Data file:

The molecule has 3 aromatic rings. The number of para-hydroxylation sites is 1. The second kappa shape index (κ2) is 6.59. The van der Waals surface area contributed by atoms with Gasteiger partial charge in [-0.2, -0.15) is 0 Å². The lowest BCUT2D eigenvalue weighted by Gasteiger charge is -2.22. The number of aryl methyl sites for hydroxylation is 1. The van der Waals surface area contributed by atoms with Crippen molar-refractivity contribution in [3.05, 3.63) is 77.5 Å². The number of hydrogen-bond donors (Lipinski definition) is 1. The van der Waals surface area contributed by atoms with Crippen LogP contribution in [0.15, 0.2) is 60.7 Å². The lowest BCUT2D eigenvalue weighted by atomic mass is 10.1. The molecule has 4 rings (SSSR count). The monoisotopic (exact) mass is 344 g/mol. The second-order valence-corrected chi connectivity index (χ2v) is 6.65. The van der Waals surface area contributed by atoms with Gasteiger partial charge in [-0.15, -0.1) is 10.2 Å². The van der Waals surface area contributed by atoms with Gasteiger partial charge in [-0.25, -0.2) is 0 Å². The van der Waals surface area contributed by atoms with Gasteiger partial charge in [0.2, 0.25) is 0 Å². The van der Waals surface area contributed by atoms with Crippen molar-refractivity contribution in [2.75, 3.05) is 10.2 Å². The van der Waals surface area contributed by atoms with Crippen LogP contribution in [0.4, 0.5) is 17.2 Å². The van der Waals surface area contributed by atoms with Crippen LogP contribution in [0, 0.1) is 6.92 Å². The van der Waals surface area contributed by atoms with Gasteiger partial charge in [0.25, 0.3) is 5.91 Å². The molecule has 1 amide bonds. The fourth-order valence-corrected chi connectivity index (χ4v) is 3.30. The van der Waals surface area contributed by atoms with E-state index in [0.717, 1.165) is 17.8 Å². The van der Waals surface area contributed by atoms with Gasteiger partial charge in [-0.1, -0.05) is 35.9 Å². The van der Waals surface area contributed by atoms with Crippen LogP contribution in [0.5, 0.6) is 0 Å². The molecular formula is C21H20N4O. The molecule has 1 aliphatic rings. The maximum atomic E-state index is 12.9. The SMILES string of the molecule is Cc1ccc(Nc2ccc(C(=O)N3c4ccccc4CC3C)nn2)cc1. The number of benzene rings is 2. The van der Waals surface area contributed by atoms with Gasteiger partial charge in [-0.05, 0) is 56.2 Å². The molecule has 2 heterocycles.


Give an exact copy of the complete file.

The molecule has 3 aromatic rings. The number of para-hydroxylation sites is 1. The second kappa shape index (κ2) is 6.59. The van der Waals surface area contributed by atoms with Gasteiger partial charge in [-0.2, -0.15) is 0 Å². The lowest BCUT2D eigenvalue weighted by Gasteiger charge is -2.22. The number of aryl methyl sites for hydroxylation is 1. The van der Waals surface area contributed by atoms with Crippen molar-refractivity contribution in [3.05, 3.63) is 77.5 Å². The number of hydrogen-bond donors (Lipinski definition) is 1. The van der Waals surface area contributed by atoms with Crippen LogP contribution in [0.15, 0.2) is 60.7 Å². The lowest BCUT2D eigenvalue weighted by atomic mass is 10.1. The molecule has 4 rings (SSSR count). The monoisotopic (exact) mass is 344 g/mol. The second-order valence-corrected chi connectivity index (χ2v) is 6.65. The van der Waals surface area contributed by atoms with Gasteiger partial charge in [-0.15, -0.1) is 10.2 Å². The van der Waals surface area contributed by atoms with Gasteiger partial charge in [-0.25, -0.2) is 0 Å². The van der Waals surface area contributed by atoms with Gasteiger partial charge in [0.2, 0.25) is 0 Å². The van der Waals surface area contributed by atoms with Crippen molar-refractivity contribution in [2.75, 3.05) is 10.2 Å². The van der Waals surface area contributed by atoms with Crippen LogP contribution in [0.4, 0.5) is 17.2 Å². The van der Waals surface area contributed by atoms with Crippen LogP contribution in [0, 0.1) is 6.92 Å². The van der Waals surface area contributed by atoms with Gasteiger partial charge in [0.25, 0.3) is 5.91 Å². The molecule has 1 amide bonds. The fourth-order valence-corrected chi connectivity index (χ4v) is 3.30. The van der Waals surface area contributed by atoms with E-state index in [0.717, 1.165) is 17.8 Å². The van der Waals surface area contributed by atoms with Gasteiger partial charge in [-0.1, -0.05) is 35.9 Å². The van der Waals surface area contributed by atoms with Crippen LogP contribution in [0.5, 0.6) is 0 Å². The molecular formula is C21H20N4O. The molecule has 1 aliphatic rings. The maximum atomic E-state index is 12.9. The SMILES string of the molecule is Cc1ccc(Nc2ccc(C(=O)N3c4ccccc4CC3C)nn2)cc1. The number of benzene rings is 2. The van der Waals surface area contributed by atoms with Gasteiger partial charge in [-0.05, 0) is 56.2 Å². The molecule has 2 heterocycles.